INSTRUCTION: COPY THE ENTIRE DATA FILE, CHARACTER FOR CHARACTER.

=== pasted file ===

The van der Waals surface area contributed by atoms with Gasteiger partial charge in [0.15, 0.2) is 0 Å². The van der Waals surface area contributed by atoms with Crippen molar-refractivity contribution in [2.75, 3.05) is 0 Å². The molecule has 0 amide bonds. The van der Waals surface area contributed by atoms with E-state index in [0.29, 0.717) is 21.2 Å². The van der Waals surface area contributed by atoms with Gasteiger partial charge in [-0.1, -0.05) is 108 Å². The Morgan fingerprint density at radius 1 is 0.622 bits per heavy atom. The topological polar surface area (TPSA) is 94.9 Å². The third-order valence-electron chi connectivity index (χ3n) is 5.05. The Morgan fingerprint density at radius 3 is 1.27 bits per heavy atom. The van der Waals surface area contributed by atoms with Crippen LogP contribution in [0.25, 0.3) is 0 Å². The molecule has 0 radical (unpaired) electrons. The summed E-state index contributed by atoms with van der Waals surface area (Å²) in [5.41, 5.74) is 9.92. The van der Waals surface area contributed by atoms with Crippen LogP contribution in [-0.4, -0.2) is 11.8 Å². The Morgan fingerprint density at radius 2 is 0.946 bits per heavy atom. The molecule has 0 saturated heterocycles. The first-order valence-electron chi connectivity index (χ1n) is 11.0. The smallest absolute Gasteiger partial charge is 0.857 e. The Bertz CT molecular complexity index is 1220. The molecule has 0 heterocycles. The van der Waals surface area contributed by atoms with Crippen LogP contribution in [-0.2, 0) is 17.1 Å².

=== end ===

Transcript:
The van der Waals surface area contributed by atoms with Gasteiger partial charge in [0.15, 0.2) is 0 Å². The van der Waals surface area contributed by atoms with Crippen molar-refractivity contribution in [2.75, 3.05) is 0 Å². The molecule has 0 amide bonds. The van der Waals surface area contributed by atoms with E-state index in [0.29, 0.717) is 21.2 Å². The van der Waals surface area contributed by atoms with Gasteiger partial charge in [-0.1, -0.05) is 108 Å². The Morgan fingerprint density at radius 1 is 0.622 bits per heavy atom. The topological polar surface area (TPSA) is 94.9 Å². The third-order valence-electron chi connectivity index (χ3n) is 5.05. The Morgan fingerprint density at radius 3 is 1.27 bits per heavy atom. The van der Waals surface area contributed by atoms with Crippen LogP contribution in [0.25, 0.3) is 0 Å². The molecule has 0 radical (unpaired) electrons. The summed E-state index contributed by atoms with van der Waals surface area (Å²) in [5.41, 5.74) is 9.92. The van der Waals surface area contributed by atoms with Crippen LogP contribution in [-0.4, -0.2) is 11.8 Å². The Morgan fingerprint density at radius 2 is 0.946 bits per heavy atom. The molecule has 0 saturated heterocycles. The first-order valence-electron chi connectivity index (χ1n) is 11.0. The smallest absolute Gasteiger partial charge is 0.857 e. The Bertz CT molecular complexity index is 1220. The molecule has 0 heterocycles. The van der Waals surface area contributed by atoms with Crippen LogP contribution in [-0.2, 0) is 17.1 Å².